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T1 - Addition of Orange Pomace to Orange Juice Attenuates the Increases in Peak Glucose and Insulin Concentrations after Sequential Meal Ingestion in Men with Elevated Cardiometabolic Risk

AU - Dong, Honglin

AU - Rendeiro, C.

AU - Kristek, A.

AU - Sargent, L. J.

AU - Saunders, C.

AU - Harkness, L.

AU - Rowland, I.

AU - Jackson, K. G.

AU - Spencer, J. P. E.

AU - Lovegrove, J. A.

N1 - The full text is not available on the repository.

PY - 2016/6/1

Y1 - 2016/6/1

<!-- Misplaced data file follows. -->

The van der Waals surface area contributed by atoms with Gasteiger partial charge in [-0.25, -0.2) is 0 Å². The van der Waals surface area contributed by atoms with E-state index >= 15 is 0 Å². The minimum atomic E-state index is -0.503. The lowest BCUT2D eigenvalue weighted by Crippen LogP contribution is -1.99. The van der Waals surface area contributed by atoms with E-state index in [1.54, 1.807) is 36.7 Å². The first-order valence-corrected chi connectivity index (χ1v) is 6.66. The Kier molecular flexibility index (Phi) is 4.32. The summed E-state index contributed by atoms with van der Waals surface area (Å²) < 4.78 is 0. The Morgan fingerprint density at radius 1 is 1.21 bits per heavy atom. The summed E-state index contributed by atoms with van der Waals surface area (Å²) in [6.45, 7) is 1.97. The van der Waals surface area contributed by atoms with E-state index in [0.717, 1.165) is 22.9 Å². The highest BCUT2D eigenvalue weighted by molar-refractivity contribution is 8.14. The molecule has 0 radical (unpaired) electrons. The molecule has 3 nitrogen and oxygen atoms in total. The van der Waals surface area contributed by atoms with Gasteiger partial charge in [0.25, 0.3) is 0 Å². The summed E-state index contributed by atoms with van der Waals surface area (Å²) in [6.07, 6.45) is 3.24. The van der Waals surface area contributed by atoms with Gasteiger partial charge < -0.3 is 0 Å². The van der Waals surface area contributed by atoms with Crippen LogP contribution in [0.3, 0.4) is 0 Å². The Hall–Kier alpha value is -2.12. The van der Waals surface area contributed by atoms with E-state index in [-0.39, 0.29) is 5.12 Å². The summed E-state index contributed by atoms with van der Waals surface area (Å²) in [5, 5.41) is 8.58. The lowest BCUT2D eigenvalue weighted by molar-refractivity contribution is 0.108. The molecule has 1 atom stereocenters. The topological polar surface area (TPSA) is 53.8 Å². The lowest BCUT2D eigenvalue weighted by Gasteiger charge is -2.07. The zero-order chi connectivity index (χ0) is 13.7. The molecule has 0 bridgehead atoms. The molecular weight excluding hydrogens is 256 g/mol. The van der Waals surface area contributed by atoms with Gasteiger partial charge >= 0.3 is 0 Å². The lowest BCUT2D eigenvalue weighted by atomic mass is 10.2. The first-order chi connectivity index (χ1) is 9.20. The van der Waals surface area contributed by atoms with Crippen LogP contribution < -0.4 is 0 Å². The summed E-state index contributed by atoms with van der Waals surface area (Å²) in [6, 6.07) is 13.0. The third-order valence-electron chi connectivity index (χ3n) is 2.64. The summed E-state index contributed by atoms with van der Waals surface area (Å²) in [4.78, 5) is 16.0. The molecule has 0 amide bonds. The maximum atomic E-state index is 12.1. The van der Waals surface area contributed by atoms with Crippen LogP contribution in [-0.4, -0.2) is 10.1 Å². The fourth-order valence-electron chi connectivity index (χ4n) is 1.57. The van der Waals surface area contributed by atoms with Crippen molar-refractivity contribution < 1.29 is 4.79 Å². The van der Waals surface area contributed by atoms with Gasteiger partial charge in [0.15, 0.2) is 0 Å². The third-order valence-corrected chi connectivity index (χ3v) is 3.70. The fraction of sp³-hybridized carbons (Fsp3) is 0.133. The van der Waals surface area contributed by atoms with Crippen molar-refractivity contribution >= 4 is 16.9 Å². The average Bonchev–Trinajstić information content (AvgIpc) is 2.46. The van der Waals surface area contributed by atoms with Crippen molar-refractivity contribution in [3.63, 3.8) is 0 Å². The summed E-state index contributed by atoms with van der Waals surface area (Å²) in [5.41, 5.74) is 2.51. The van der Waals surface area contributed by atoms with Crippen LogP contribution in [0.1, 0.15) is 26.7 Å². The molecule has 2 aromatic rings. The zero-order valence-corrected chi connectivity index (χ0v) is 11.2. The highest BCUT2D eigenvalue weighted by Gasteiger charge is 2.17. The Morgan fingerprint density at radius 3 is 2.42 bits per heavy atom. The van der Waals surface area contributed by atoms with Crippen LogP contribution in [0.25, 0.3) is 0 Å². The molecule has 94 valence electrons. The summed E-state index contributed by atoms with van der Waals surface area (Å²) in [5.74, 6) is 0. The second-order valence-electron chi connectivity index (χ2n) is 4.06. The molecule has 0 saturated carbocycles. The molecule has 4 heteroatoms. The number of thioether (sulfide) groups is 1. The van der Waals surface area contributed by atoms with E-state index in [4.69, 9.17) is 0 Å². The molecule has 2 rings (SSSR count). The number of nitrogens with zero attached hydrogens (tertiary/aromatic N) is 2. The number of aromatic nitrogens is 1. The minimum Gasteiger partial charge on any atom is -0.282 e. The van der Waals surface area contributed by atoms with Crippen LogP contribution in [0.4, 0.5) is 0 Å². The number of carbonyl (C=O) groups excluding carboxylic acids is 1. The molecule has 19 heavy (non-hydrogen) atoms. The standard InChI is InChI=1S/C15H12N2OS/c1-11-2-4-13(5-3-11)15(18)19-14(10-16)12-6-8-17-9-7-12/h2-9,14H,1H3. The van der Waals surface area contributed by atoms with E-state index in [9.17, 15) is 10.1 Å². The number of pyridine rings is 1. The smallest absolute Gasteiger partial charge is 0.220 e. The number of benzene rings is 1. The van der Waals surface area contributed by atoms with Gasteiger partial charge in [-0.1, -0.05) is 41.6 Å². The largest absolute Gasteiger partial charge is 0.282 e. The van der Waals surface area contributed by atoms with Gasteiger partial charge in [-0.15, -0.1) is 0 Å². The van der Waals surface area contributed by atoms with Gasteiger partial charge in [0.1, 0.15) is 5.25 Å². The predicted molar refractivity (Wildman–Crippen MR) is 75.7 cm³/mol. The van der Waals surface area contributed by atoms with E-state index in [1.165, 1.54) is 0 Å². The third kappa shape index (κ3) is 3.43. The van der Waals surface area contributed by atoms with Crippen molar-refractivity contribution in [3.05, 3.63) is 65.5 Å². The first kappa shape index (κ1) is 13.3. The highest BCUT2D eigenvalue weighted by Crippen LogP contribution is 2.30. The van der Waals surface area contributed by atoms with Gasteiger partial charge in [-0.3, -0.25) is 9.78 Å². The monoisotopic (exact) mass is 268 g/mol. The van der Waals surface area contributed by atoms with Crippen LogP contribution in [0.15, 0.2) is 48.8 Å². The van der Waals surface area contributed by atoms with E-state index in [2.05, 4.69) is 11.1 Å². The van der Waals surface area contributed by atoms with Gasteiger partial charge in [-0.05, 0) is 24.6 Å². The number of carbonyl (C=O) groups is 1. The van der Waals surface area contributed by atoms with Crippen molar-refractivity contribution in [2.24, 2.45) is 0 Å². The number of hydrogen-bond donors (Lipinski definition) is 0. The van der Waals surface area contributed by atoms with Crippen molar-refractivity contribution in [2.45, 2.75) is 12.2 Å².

N2 - Background: Prospective cohort studies show that higher dietary fiber intake is associated with reduced cardiovascular disease risk, yet the impact on postprandial glucose and insulin responses is unclear. Objective: This study aims to evaluate the effects of orange beverages with differing fiber concentrations on postprandial glycemic responses (secondary outcome measure) after a sequential breakfast and lunch challenge in men with increased cardiometabolic risk. Methods: Thirty-six men (aged 30–65 y; body mass index 25–30 kg/m2: fasting triacylglycerol or total cholesterol concentrations: 0.8–2.2 or 6.0–8.0 mmol/L, respectively) were provided with a high-fat mixed breakfast and were randomly assigned to consume 240 mL Tropicana (PepsiCo, Inc.) pure premium orange juice without pulp (OJ), OJ with 5.5 g added orange pomace fiber (OPF), juice made from lightly blended whole orange, or an isocaloric sugar-matched control (Control) on 4 occasions separated by 2 wk. A medium-fat mixed lunch was provided at 330 min. Blood samples were collected before breakfast and on 11 subsequent occasions for 420 min (3 time points postlunch) to determine postprandial glucose, insulin, lipid, and inflammatory biomarker responses. Repeated-measures ANOVA was used for data analysis. Results: OPF significantly (P <0.05) reduced the maximal change in glucose concentrations (1.9 ± 0.21 mmol/L) reached after breakfast compared with other treatments (2.3–2.4 mmol/L) and after lunch (3.0 ± 0.05 mmol/L) compared with OJ (3.6 ± 0.05 mmol/L). The maximal change in insulin concentration (313 ± 25 pmol/L) was also lower compared with Control (387 ± 30 pmol/L) and OJ (418 ± 39 pmol/L) after breakfast. OPF significantly delayed the time to reach the peak glucose concentration compared with Control and OJ, and of insulin compared with Control after breakfast. Conclusion: OPF consumed with breakfast may lower postprandial glycemic and insulinemic responses to typical meal ingestion in men with increased cardiometabolic risk. This trial is registered at clinicaltrials.gov as NCT01963416.